As venues get ready to reopen, City Life talks to Marc De’ath, the council’s culture, museums and theatre manager about the future of culture in Chelmsford and the impact of live streaming on creativity.
Q. How has the pandemic changed the way Chelmsford City Council’s cultural venues operate?
The pandemic has really made us think about how we use digital in the long term. Before it started, web streaming content wasn’t something that most venues, including ours, took that seriously. Now we think it has real potential as either added value content that we can include alongside physical performances, but also as a tool to reach a wider audience as well.
In June 2020 the theatres put on an original play called ‘The Power Behind the Microphone’ about the Marconi Company’s famous broadcast featuring Dame Nellie Melba in 1920. Like all our plays, it was originally intended to be performed just to the audience inside the Civic Theatre, but it was streamed live on YouTube and Facebook instead and it was able to reach an international audience. The technology wasn’t perfect – but we learnt a lot from doing it and it’s given us confidence to have a go at trying more things like it.
Q. How has this new relationship with audiences developed over the last year?
A year ago when the first lockdown began, digital events were much more of a novelty and there was probably more appetite for attending events of all kinds online. Now audiences are being a lot more selective about what they choose to go to, and so we’ve now got to work a lot harder when we do stuff digitally.
I think that’ll get easier as some of us aren’t on back-to-back video calls all day and hopefully this might alleviate some of the relative fatigue we’re seeing now. Organisations are starting to think about the impact on mental health of asking staff to attend video calls all day because it isn’t always efficient and can be exhausting. We might well see businesses allocating times where you can’t book an online meeting right across their company, for example.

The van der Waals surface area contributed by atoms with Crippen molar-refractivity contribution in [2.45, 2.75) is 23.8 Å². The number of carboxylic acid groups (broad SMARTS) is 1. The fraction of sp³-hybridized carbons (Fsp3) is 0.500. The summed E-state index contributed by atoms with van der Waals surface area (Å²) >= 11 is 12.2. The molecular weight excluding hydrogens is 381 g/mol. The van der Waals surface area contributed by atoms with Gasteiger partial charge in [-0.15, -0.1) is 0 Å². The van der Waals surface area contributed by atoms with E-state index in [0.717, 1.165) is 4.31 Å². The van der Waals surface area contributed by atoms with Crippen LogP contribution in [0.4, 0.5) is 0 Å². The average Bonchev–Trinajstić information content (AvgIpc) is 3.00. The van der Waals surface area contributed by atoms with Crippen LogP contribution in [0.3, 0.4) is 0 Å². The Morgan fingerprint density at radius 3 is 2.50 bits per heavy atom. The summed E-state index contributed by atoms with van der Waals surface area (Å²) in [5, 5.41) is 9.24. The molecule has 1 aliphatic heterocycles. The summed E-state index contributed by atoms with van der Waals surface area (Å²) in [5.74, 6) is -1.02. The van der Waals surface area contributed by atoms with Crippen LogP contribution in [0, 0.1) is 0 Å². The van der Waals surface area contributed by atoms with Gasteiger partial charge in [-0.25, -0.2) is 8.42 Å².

We’ve had this big shift and we are still learning how to best use these tools. It’s a bit like when the internet was first launched it was chaotic to start with, but it matured and grew. I think it’s the same for online meetings and events – I think we are just beginning to mature. The other analogy I would use is from my training as a graphic designer. You learn how to use tools like Photoshop for the first time and you use all the filters all at once and it’s all a bit of a mess. Then as you learn, you start to be more selective and you come up with your own distinctive style and it’s the same for online events really.
Q. People have been used to having digital cultural content for free during the pandemic – is this sustainable?
The thing we have to keep an eye on is the age-old conversation about monetising content so that our venues can survive. How do you blend the income generation from a physical event that’s perceived as high value to a world online where people expect everything for nothing?
Despite the appetite for digital experiences, there is still an expectation that online content is either free or certainly undervalued. So we’ve got to think hard about what we put online and what people are willing to pay for. The exciting thing for me is the potential for augmenting content and the added value this gives – potentially seeing your physical experiences as a premium experience, and using online for either tasters or a way of drawing people in.
The balancing act as we come out of the pandemic is to stay commercially viable but to be mindful of the impact this period is having on people’s jobs and income so that we don’t leave some people behind.
Q. What can we expect as we get further into the roadmap out of lockdown?